“The Tender Mercies of the Lord” by David Bednar
The other day my almost 4-year-old invited me to play a pretending game. He said, “I wanta be the good guy, so you hafta be the bad guy.” I hesitated, but agreed. (I’m not a very exciting bad guy; I soften the story line and morph the weapons, rendering them harmless). I heard myself say to my son, “OK, I’ll be the bad guy so you can be the good guy.” That phrase stuck with me afterwards. Isn’t that what we do as parents? We are not “bad guys” in the actual sense, but sometimes we have to intervene in ways our kids don’t like in order to teach them. We have to feed them vegetables, get them to go to bed, and remind them to say “please,” “thank you,” and “excuse me.” Though it’s not so fun, at times we may need to be the “bad guy” to help foster goodness in our children.
In two short weeks our family will be moving across the country. I am hopeful like a schoolgirl awaiting a new year. Every day possible, I gaze deeply at the rippled lake and the canopy of woods over the path near my childhood home. There will be few trees and little water in the arid climate where we are headed. I hang my sheets and linens out to dry for that familiar, fresh smell that is the epitome of happy coziness. Is it ubiquitous–available on backyard clotheslines everywhere–or will there be a new, western variety?
As moms we face many transitions. May we be brave and hopeful, trusting God, as spoken of so beautifully in this poem by Danusha Laméris:
Proverbs 31 describes several qualities of an exemplary woman, including, “She is not afraid of the snow for her household: for all her household is clothed in scarlet” (vs. 21). This year I did dread the snow. It was well into December before I dug out the wintergear, and the uncharacteristically mild weather mercifully allowed it.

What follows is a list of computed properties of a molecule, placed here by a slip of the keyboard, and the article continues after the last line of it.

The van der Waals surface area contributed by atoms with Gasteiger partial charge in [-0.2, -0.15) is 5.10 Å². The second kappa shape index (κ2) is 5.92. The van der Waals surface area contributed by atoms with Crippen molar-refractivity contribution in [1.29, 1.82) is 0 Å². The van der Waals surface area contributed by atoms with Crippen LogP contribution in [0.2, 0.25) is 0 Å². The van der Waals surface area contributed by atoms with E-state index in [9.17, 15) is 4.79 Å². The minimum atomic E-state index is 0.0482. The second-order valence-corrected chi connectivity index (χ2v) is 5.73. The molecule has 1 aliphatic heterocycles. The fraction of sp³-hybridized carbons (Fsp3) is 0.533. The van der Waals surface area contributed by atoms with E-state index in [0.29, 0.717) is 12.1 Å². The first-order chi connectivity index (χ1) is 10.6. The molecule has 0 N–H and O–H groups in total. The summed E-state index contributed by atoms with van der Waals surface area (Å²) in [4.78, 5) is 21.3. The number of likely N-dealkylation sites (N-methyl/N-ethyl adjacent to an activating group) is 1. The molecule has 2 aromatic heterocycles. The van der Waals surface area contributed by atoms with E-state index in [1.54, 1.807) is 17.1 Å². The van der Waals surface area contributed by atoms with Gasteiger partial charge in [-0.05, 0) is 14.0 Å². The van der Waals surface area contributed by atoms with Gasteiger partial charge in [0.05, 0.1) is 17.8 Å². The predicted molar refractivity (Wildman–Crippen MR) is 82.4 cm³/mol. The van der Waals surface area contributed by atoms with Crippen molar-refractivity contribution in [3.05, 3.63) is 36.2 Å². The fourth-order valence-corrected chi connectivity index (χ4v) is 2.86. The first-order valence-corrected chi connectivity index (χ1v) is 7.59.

There have been other mercies this season. During a string of days when I had grown discouraged over small but stacked stressors–squabbling kids, potty training accidents, the thinness of my own patience–a friend brought me a beautiful card with just the right message. The card sparkled with glittered snow along a tree-lined path. It said, “In this moment now, capture it, remember it, ’cause I don’t know how it gets better than this.” My friend had left by the time I read it, but I sat and cried. These are the good times. Hard, yes–but good.
In this Christmas season, we celebrate the birth of our Savior, but the full story does not end in the stable. Because Jesus grew to fulfill his mission, we are redeemed from our weaknesses, our sorrows, our struggles. As we follow Him and trust in Him, we are able to rejoice and find that peace “which passeth all understanding” (Phil 4:7). “Come now, and let us reason together, saith the Lord: though your sins be as scarlet, they shall be as white as snow” (Isaiah 1:18). There is less than an inch of snow covering our Minnesota lawn, but it is a white Christmas.